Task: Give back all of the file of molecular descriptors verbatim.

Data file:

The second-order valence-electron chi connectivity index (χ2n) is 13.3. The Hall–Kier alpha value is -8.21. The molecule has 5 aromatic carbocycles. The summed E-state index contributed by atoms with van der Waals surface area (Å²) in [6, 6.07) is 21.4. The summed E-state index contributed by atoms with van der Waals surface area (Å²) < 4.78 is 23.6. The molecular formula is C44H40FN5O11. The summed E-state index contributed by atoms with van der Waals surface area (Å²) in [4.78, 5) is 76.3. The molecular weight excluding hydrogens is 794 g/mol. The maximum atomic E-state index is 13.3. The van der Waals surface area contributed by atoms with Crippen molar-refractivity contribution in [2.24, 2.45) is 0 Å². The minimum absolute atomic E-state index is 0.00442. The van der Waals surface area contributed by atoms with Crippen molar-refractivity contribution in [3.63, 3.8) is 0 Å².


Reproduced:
The second-order valence-electron chi connectivity index (χ2n) is 13.3. The Hall–Kier alpha value is -8.21. The molecule has 5 aromatic carbocycles. The summed E-state index contributed by atoms with van der Waals surface area (Å²) in [6, 6.07) is 21.4. The summed E-state index contributed by atoms with van der Waals surface area (Å²) < 4.78 is 23.6. The molecular formula is C44H40FN5O11. The summed E-state index contributed by atoms with van der Waals surface area (Å²) in [4.78, 5) is 76.3. The molecular weight excluding hydrogens is 794 g/mol. The maximum atomic E-state index is 13.3. The van der Waals surface area contributed by atoms with Crippen molar-refractivity contribution in [2.24, 2.45) is 0 Å². The minimum absolute atomic E-state index is 0.00442. The van der Waals surface area contributed by atoms with Crippen molar-refractivity contribution in [3.63, 3.8) is 0 Å².